(Comrade Aleks re-joins us with this interview of vocalist/guitarist Oskar Tunderberg from Finland’s Domovoyd.)
Domovoyd is an extravagant experimental doom quartet from Finnish Seinäjoki; the band have existed since 2010 and the guys were both talented and lucky enough to get a contract from Svart Records. Their music is dreamy, heavy, loud, and slow – it’s not for everyone, yes. But their albums Oh Sensibility (2013) and Domovoyd (2015) earned the band a solid reputation.
Oskar Tunderberg (vocals, guitars), Niko Lehdontie (guitars), Dmitry Melet (bass), and Axel Solimeis (drums) do their doom magic and weave their psychedelic spells into a heavy dormant trance. Are they still here? – I wondered. And yes, they answered, they are here. This interview with Oskar discovers different aspects of Domovoyd and shows some things from a new angle.
Hail Oskar! Domovoyd released a second, self-titled album in May 2015, and what’s the band’s current status?
Hello! We’re taking a break at the moment and waiting for our personal lives to calm down a little so we can get to work on the new material. Plenty of plans and ideas but not the right moment to jump in. Niko just came back from Oranssi Pazuzu’s European tour on which he was filling in for the other guitarist, I’m busy with my master’s thesis, as are Dmitry and Axel with their schools and projects. We’ve played the songs from Oh Sensibility and Domovoyd around Finland so much that we have decided to focus on the new material before doing anything else.
I have to ask you about the origin of the band’s name, as it sounds too similar to “domovoi”, a Russian sort of hobgoblin. So how did you come to this?
There are several meanings to the name and I feel that it constantly gets new ones, but yes one of the original references is the Slavic folklore creature. Dmitry is originally from Russia, so when we came up with the name about five years ago it was interesting to hear from him some stories that he has heard about this creature in his childhood. How the domovoi treats you is affected by how you treat your household; for example, if you don’t honor your home the domovoi might suffocate you during the night, which by the old folks is believed to be the cause of sleep paralysis.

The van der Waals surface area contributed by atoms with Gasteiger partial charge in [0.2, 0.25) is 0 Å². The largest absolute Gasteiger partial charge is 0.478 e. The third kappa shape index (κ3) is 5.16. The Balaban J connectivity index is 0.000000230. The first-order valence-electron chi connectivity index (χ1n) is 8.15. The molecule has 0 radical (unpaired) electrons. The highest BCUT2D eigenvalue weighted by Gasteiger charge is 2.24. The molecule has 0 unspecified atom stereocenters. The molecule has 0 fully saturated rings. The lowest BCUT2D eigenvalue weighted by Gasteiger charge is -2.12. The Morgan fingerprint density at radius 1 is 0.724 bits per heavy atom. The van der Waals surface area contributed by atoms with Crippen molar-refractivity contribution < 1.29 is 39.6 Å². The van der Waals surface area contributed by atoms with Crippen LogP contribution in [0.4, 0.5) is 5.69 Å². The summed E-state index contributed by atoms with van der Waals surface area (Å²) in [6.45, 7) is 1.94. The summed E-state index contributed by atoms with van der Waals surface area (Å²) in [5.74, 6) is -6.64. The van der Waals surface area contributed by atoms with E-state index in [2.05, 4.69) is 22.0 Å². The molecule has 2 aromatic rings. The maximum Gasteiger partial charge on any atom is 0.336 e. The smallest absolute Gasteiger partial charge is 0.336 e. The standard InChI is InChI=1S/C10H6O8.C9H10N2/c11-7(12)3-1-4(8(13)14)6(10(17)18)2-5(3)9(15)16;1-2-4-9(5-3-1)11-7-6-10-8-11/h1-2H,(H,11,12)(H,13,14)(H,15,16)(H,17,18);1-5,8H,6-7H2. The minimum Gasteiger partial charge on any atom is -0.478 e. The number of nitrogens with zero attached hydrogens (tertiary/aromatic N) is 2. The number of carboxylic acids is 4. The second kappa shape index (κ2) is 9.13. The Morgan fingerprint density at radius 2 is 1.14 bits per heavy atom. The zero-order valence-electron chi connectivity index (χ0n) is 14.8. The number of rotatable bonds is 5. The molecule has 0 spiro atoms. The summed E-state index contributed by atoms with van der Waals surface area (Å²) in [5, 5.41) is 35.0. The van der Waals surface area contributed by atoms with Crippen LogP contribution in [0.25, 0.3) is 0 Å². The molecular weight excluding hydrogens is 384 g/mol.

These kind of myths and stories have been a great fuel for the constructing of Domovoyd’s own mythical world. For example on Domovoyd the story is about one’s personal journey to creating a new better self through giving up the control of the self to the subconcious entity that dwells in the temple of one’s mind. This reference to domovoi is one of the many that together with other culturally and philosophically ornamented stories and some personal experiences work as the foundation for the epic of the ‘voyd.
We’ve loved the name ever since because it has some power, in it that kinda creates a world around it. For me it is also the name of my personal salvation of some kind. Through this band that the name symbolises I have had so many wonderful and life-changing experiences that it has rooted itself in many levels of my life.
Your music is often described as psychedelic doom, though it has also drone components, how do you see its psychedelic aspect?
Well there’s components from all kinds of music really. Although we play heavy music we are greatly influenced by different styles and genres. For example, on Domovoyd you can hear influences from electronic music as well as from trip-hop, to mention some of the more untraditional ones. For me Domovoyd is full-blown psychedelic music. Psychedelia, in all of its ambiguity, is one of the defining features of our lives and it definitely feeds our music. Even we don’t know how to describe our music, and maybe that’s the beauty of it, but it surely is psychedelic ’cause it demands your attention and forces all kinds of feelings and thoughts to surface.
The Domovoyd album reflects various moods, from hypnotic and dreamy to hysterical and aggressive. What was your primary goal when you put out these tunes? Is it try to share your experience or to get rid of inner demons?
I partially answered to this in the previous questions already, but yeah, at least for me it was both, sharing and getting rid of things. The lyrics I wrote for the album are very personal but not for the bare eye. The story is filled with masks, veils, and symbols that are graspable and hopefully reflexible for the listener, but there’s a lot of thoughts hidden that are only shared between the members of the band.